Among the comedian’s achievements was a billboard touting the pūteketeke as “Lord of the Wings” in Wellington, New Zealand. Along the famous Parisian avenue known as the Champs-Élysées, Oliver’s banner featured the bird in a collection of every French stereotype under the sun: smoking a cigarette, wearing a beret and drinking wine near the Tower Eiffel, next to the phrase, in French, “Beauty. Grace Elegance.” In London, a van went around with a picture of the bird on a throne saying, “Help us crown a real king.”

In pursuit of a Midwestern voting block, the team also targeted the 34,000-person city of Manitowoc, Wis., with a pūteketeke flag splashed in patriotic red, white and blue.

After Oliver detailed those efforts during the Nov. 5 episode of “Last Week Tonight,” the pūtekekeke received more than 10,000 votes overnight. While Rykers said it was “great that people all over the world now know about New Zealand’s birds and clearly love them a lot,” he said feathers nevertheless in New Zealand .

One group campaigning for the kākāriki karaka put up billboards reading: “Dear John, don’t disturb the pecking order.” Erin Reilly, campaign manager for New Zealand’s national bird, the kiwi, called Oliver’s tactics “bird play” and accused him of “really trashing the Bird of the Century” and not liking it. birds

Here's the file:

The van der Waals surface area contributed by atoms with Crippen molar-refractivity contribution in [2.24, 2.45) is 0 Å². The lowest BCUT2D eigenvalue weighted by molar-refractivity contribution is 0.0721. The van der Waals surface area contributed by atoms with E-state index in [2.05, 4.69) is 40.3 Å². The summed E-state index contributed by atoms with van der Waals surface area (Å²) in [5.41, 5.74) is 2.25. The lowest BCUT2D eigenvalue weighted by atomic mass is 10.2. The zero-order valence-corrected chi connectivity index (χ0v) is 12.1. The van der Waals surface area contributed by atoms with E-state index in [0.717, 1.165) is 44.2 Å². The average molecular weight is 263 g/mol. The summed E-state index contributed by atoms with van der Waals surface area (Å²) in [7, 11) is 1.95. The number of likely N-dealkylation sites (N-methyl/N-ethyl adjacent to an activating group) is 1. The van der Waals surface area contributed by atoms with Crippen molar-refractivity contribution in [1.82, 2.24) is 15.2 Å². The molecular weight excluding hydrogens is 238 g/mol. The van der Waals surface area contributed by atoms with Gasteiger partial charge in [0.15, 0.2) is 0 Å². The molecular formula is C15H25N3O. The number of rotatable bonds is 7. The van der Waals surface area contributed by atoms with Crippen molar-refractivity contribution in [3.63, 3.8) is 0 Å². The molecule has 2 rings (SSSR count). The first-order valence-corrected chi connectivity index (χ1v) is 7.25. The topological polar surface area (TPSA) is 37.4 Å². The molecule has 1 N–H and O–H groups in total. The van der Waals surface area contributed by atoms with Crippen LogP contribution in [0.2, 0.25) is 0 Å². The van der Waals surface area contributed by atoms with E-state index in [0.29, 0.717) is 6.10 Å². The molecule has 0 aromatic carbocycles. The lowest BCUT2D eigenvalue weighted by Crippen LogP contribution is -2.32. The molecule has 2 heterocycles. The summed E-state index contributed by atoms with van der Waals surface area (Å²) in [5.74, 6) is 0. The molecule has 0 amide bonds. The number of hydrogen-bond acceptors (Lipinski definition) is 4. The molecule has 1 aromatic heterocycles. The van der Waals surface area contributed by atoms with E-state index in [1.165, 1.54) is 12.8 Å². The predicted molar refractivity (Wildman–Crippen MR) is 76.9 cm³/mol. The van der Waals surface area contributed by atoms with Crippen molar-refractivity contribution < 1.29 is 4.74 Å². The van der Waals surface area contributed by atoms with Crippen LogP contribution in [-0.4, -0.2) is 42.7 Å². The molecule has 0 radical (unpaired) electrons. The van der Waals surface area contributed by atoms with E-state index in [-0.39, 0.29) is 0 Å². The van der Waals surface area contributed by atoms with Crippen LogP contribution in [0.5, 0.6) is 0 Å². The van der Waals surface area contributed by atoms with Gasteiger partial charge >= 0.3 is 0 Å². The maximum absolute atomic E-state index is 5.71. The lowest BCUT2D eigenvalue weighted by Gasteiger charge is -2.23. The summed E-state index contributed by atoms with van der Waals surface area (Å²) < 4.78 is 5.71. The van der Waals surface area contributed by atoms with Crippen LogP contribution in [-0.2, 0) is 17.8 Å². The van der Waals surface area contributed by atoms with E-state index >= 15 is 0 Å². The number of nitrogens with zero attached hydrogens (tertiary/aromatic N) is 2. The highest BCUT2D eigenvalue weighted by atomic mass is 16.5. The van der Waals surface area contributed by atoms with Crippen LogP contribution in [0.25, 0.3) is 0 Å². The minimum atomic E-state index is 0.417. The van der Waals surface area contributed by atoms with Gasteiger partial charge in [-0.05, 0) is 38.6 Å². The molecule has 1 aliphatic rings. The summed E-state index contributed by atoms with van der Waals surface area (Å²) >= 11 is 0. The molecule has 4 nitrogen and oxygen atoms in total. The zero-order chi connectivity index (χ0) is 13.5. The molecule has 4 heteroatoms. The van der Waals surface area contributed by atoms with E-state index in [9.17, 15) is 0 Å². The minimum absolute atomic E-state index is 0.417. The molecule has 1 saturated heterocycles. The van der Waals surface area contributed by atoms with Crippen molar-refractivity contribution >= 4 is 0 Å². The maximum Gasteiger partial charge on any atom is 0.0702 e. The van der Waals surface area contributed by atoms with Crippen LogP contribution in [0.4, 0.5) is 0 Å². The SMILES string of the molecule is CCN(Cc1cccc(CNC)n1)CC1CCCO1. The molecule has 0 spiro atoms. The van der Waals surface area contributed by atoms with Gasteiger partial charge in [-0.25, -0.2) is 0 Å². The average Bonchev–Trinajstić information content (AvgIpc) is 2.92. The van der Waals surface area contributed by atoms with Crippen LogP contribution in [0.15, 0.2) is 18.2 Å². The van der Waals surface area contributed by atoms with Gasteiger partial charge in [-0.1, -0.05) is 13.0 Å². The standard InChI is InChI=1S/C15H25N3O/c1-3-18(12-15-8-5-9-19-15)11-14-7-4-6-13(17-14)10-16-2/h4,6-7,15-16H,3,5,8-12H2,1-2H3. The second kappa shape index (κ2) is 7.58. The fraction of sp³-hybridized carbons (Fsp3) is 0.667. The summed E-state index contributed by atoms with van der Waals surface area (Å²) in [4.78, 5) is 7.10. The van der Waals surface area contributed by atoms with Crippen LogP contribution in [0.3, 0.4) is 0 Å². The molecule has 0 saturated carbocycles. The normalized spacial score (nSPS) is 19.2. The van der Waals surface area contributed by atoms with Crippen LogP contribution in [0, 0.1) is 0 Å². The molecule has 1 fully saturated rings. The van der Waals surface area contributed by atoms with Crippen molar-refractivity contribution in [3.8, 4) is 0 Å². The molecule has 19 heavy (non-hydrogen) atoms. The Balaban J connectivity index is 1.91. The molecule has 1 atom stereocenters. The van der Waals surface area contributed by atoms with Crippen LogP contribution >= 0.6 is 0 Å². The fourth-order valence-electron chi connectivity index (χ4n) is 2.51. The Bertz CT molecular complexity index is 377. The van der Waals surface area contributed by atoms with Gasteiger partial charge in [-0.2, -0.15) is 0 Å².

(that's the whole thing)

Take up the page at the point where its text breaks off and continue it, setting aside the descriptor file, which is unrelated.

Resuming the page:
Although Oliver’s campaign initially left some New Zealanders fearful of their new competition, Rykers said it ultimately spurred a revolution of sorts – with campaign managers appearing on national television and using creative tactics to “fight against foreign interference in… the most important election in our country,” as Dunedin City Council put it when they campaigned for the hoiho.

After voting closed on Saturday – Sunday in New Zealand – Forest & Bird had hoped to crown a winner the following day, but the overwhelming number of votes forced the organization to delay announcing the results.

“We don’t need the Electoral Commission to put the beak on our ballot,” Toki, the agency’s chief executive, said in a press release. “We can ensure the integrity of the Bird of the Century election result in just two an extra day.”

In the end, the total number of verified votes increased to 350,000. Tuesday afternoon – Wednesday in New Zealand – the pūteketeke was crowned Bird of the Century, prompting Prime Minister-elect Christopher Luxon to issue a congratulatory statement.

The influence of the pūteketeke stands not only as a low-key example of foreign influence but is also an example of “the return of the century,” Rykers said.

Just 40 years ago, only around 200 pūteketeke were left in the wild – due to the species’ vulnerability to non-native predators in their habitats and to boating -over-sailing that often destroyed their floating nests, Rykers said. Through grassroots efforts, their numbers have swelled to around 1,000.

Despite the huge victory of the phūteketeke, not everyone played by the rules in this year’s election. About 40,000 votes were cast by one person for the tawaki piki toka, also known as the eastern rockhopper penguin. And in Pennsylvania, someone tried to game the system by spamming the group with a total of 3,403 votes that arrived every three seconds.

“That might be the real U.S. intervention,” Rykers joked.

In both cases, the votes were removed.